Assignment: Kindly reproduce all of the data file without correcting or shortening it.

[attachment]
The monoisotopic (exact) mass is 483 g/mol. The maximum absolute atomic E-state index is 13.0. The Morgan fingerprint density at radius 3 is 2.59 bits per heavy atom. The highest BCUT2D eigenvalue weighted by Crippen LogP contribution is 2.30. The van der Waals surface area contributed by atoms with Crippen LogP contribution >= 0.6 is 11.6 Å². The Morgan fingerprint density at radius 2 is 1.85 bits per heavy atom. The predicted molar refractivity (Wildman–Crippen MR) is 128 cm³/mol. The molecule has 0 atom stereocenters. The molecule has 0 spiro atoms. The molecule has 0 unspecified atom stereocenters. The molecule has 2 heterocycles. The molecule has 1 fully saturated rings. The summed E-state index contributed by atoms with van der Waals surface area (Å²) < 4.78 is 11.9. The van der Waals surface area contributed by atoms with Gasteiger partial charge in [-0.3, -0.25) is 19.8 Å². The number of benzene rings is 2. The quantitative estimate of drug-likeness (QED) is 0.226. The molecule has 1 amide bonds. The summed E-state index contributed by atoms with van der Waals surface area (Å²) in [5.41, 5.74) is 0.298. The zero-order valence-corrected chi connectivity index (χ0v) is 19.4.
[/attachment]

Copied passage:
The monoisotopic (exact) mass is 483 g/mol. The maximum absolute atomic E-state index is 13.0. The Morgan fingerprint density at radius 3 is 2.59 bits per heavy atom. The highest BCUT2D eigenvalue weighted by Crippen LogP contribution is 2.30. The van der Waals surface area contributed by atoms with Crippen LogP contribution >= 0.6 is 11.6 Å². The Morgan fingerprint density at radius 2 is 1.85 bits per heavy atom. The predicted molar refractivity (Wildman–Crippen MR) is 128 cm³/mol. The molecule has 0 atom stereocenters. The molecule has 0 spiro atoms. The molecule has 0 unspecified atom stereocenters. The molecule has 2 heterocycles. The molecule has 1 fully saturated rings. The summed E-state index contributed by atoms with van der Waals surface area (Å²) < 4.78 is 11.9. The van der Waals surface area contributed by atoms with Gasteiger partial charge in [-0.3, -0.25) is 19.8 Å². The number of benzene rings is 2. The quantitative estimate of drug-likeness (QED) is 0.226. The molecule has 1 amide bonds. The summed E-state index contributed by atoms with van der Waals surface area (Å²) in [5.41, 5.74) is 0.298. The zero-order valence-corrected chi connectivity index (χ0v) is 19.4.